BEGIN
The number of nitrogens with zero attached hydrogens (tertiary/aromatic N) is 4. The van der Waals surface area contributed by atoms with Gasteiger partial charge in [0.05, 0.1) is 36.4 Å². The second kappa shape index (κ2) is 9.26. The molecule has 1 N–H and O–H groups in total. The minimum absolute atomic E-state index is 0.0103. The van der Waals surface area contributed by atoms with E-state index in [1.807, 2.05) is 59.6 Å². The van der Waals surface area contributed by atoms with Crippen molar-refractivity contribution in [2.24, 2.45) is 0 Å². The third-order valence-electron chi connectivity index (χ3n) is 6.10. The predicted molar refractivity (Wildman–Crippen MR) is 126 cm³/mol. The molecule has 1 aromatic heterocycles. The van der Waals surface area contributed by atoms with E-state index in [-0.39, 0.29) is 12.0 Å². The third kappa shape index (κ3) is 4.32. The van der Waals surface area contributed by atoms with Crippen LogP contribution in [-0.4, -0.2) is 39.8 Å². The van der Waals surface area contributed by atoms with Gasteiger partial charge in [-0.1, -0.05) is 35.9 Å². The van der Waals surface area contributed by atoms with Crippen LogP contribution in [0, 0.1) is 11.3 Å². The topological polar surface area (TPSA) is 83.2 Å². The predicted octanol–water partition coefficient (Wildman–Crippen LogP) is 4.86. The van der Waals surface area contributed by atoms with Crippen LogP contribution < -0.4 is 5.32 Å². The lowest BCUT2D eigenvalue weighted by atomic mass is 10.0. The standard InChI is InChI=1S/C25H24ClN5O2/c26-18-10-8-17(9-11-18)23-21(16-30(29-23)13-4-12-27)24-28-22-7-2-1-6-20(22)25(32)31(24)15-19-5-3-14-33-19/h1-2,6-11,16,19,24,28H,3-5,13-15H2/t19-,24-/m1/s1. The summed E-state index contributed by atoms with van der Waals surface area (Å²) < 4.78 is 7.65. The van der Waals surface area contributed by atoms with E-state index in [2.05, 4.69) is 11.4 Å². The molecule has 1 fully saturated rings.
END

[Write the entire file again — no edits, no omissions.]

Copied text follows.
The number of nitrogens with zero attached hydrogens (tertiary/aromatic N) is 4. The van der Waals surface area contributed by atoms with Gasteiger partial charge in [0.05, 0.1) is 36.4 Å². The second kappa shape index (κ2) is 9.26. The molecule has 1 N–H and O–H groups in total. The minimum absolute atomic E-state index is 0.0103. The van der Waals surface area contributed by atoms with E-state index in [1.807, 2.05) is 59.6 Å². The van der Waals surface area contributed by atoms with Crippen molar-refractivity contribution in [2.24, 2.45) is 0 Å². The third-order valence-electron chi connectivity index (χ3n) is 6.10. The predicted molar refractivity (Wildman–Crippen MR) is 126 cm³/mol. The molecule has 1 aromatic heterocycles. The van der Waals surface area contributed by atoms with E-state index in [-0.39, 0.29) is 12.0 Å². The third kappa shape index (κ3) is 4.32. The van der Waals surface area contributed by atoms with Crippen LogP contribution in [-0.4, -0.2) is 39.8 Å². The van der Waals surface area contributed by atoms with Gasteiger partial charge in [-0.1, -0.05) is 35.9 Å². The van der Waals surface area contributed by atoms with Crippen LogP contribution in [0, 0.1) is 11.3 Å². The topological polar surface area (TPSA) is 83.2 Å². The predicted octanol–water partition coefficient (Wildman–Crippen LogP) is 4.86. The van der Waals surface area contributed by atoms with Crippen LogP contribution < -0.4 is 5.32 Å². The lowest BCUT2D eigenvalue weighted by atomic mass is 10.0. The standard InChI is InChI=1S/C25H24ClN5O2/c26-18-10-8-17(9-11-18)23-21(16-30(29-23)13-4-12-27)24-28-22-7-2-1-6-20(22)25(32)31(24)15-19-5-3-14-33-19/h1-2,6-11,16,19,24,28H,3-5,13-15H2/t19-,24-/m1/s1. The summed E-state index contributed by atoms with van der Waals surface area (Å²) < 4.78 is 7.65. The van der Waals surface area contributed by atoms with E-state index in [2.05, 4.69) is 11.4 Å². The molecule has 1 fully saturated rings.